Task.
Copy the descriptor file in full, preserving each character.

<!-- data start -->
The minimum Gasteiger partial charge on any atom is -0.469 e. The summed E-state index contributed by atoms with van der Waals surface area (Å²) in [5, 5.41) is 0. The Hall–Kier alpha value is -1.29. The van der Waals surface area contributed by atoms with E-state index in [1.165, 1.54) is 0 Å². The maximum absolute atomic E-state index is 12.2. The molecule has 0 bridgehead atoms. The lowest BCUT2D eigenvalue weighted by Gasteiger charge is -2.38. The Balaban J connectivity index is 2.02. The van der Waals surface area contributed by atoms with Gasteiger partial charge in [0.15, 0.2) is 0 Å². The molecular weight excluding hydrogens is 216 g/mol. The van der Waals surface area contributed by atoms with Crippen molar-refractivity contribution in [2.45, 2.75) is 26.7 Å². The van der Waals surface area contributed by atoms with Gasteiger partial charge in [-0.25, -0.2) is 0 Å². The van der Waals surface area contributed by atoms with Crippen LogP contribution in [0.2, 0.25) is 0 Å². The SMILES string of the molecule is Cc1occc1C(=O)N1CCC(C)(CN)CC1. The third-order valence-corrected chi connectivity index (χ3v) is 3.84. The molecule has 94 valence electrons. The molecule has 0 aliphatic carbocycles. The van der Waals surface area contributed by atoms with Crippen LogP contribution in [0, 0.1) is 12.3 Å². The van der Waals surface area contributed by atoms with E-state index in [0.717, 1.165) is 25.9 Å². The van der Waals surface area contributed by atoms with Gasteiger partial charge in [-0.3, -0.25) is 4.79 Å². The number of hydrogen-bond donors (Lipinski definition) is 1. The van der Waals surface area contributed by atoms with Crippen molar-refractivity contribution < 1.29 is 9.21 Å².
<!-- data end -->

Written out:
The minimum Gasteiger partial charge on any atom is -0.469 e. The summed E-state index contributed by atoms with van der Waals surface area (Å²) in [5, 5.41) is 0. The Hall–Kier alpha value is -1.29. The van der Waals surface area contributed by atoms with E-state index in [1.165, 1.54) is 0 Å². The maximum absolute atomic E-state index is 12.2. The molecule has 0 bridgehead atoms. The lowest BCUT2D eigenvalue weighted by Gasteiger charge is -2.38. The Balaban J connectivity index is 2.02. The van der Waals surface area contributed by atoms with Gasteiger partial charge in [0.15, 0.2) is 0 Å². The molecular weight excluding hydrogens is 216 g/mol. The van der Waals surface area contributed by atoms with Crippen molar-refractivity contribution in [2.45, 2.75) is 26.7 Å². The van der Waals surface area contributed by atoms with Gasteiger partial charge in [-0.25, -0.2) is 0 Å². The van der Waals surface area contributed by atoms with Crippen LogP contribution in [0.2, 0.25) is 0 Å². The SMILES string of the molecule is Cc1occc1C(=O)N1CCC(C)(CN)CC1. The third-order valence-corrected chi connectivity index (χ3v) is 3.84. The molecule has 94 valence electrons. The molecule has 0 aliphatic carbocycles. The van der Waals surface area contributed by atoms with Crippen LogP contribution in [0, 0.1) is 12.3 Å². The van der Waals surface area contributed by atoms with E-state index in [0.717, 1.165) is 25.9 Å². The van der Waals surface area contributed by atoms with Gasteiger partial charge in [-0.3, -0.25) is 4.79 Å². The number of hydrogen-bond donors (Lipinski definition) is 1. The van der Waals surface area contributed by atoms with Crippen molar-refractivity contribution < 1.29 is 9.21 Å².